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2020
Article
Wahl, D. R., Villinger, K., Blumenschein, M., König, L. M., Ziesemer, K., Sproesser, G., Schupp, H. T., & Renner, B.

Why we eat what we eat: Assessing dispositional and in-the-moment eating motives by using Ecological Momentary Assessment

Wahl, D. R., Villinger, K., Blumenschein, M., König, L. M., Ziesemer, K., Sproesser, G., Schupp, H. T., & Renner, B. (2020). Why we eat what we eat: Assessing dispositional and in-the-moment eating motives by using Ecological Momentary Assessment. JMIR mHealth & uHealth, 8(1), 1-14. doi: 10.2196/13191

Background: Why do we eat? Our motives for eating are diverse, ranging from hunger and liking to social norms and affect regulation. Although eating motives can vary from eating event to eating event, which implies substantial moment-to-moment differences, current ways of measuring eating motives rely on single timepoint questionnaires that assess eating motives as situation-stable dispositions (traits). However, mobile technologies including smartphones allow eating events and motives to be captured in real time and real life, thus capturing experienced eating motives in-the-moment (states).

Objective: This study aimed to examine differences between why people think they eat (trait motives) and why they eat in the moment of consumption (state motives) by comparing a dispositional (trait) and an in-the-moment (state) assessment of eating motives.

Methods: A total of 15 basic eating motives included in The Eating Motivation Survey (ie, liking, habit, need and hunger, health, convenience, pleasure, traditional eating, natural concerns, sociability, price, visual appeal, weight control, affect regulation, social norms, and social image) were assessed in 35 participants using 2 methodological approaches: (1) a single timepoint dispositional assessment and (2) a smartphone-based ecological momentary assessment (EMA) across 8 days (N=888 meals) capturing eating motives in the moment of eating. Similarities between dispositional and in-the-moment eating motive profiles were assessed according to 4 different indices of profile similarity, that is, overall fit, shape, scatter, and elevation. Moreover, a visualized person × motive data matrix was created to visualize and analyze between- and within-person differences in trait and state eating motives.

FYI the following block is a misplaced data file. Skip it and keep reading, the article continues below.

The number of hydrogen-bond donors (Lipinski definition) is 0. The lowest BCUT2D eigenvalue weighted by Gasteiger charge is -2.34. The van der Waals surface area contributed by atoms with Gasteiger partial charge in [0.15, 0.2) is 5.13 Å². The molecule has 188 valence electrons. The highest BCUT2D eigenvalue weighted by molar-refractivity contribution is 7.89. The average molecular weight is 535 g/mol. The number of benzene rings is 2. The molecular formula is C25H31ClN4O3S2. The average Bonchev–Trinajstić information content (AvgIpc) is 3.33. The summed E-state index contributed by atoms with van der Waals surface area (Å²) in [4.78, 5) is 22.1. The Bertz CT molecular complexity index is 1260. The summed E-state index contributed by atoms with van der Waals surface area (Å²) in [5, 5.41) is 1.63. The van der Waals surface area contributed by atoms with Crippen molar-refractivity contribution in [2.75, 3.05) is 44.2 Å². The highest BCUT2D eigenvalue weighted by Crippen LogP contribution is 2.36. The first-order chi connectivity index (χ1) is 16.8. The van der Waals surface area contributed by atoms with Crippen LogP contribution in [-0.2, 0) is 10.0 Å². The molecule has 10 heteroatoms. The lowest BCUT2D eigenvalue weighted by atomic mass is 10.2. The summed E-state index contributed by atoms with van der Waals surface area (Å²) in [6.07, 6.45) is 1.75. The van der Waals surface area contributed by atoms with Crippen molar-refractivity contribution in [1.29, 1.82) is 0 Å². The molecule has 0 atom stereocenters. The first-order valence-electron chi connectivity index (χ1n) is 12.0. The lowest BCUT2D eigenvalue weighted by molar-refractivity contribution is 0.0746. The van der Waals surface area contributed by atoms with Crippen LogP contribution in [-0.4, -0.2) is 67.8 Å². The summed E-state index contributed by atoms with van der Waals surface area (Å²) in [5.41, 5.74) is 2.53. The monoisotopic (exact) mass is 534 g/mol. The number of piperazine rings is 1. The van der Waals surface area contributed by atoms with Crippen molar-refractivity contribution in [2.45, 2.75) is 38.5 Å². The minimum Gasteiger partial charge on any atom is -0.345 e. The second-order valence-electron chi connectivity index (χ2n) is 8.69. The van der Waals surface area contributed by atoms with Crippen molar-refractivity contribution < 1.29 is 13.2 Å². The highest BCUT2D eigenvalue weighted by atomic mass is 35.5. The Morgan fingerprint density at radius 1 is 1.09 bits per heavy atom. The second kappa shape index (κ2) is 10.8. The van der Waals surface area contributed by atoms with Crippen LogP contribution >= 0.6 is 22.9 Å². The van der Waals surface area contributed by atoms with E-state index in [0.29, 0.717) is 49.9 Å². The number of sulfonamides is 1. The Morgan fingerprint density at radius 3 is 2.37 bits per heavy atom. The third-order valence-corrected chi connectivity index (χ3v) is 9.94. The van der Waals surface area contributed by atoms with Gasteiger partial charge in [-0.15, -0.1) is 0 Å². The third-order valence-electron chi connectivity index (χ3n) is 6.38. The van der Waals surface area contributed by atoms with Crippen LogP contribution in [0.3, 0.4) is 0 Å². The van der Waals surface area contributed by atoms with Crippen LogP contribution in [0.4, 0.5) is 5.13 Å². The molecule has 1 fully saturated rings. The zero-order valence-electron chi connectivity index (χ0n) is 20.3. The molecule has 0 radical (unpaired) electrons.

Results: Similarity analyses yielded a good overall fit between the trait and state eating motive profiles across participants, indicated by a double-entry intraclass correlation of 0.52 (P<.001). However, although trait and state motives revealed a comparable rank order (r=0.65; P<.001), trait motives overestimated 12 of 15 state motives (P<.001; d=1.97). Specifically, the participants assumed that 6 motives (need and hunger, price, habit, sociability, traditional eating, and natural concerns) are more essential for eating than they actually were in the moment (d>0.8). Furthermore, the visualized person × motive data matrix revealed substantial interindividual differences in intraindividual motive profiles.

Conclusions: For a comprehensive understanding of why we eat what we eat, dispositional assessments need to be extended by in-the-moment assessments of eating motives. Smartphone-based EMAs reveal considerable intra- and interindividual differences in eating motives, which are not captured by single timepoint dispositional assessments. Targeting these differences between why people think they eat what they eat and why they actually eat in the moment may hold great promise for tailored mobile health interventions facilitating behavior changes.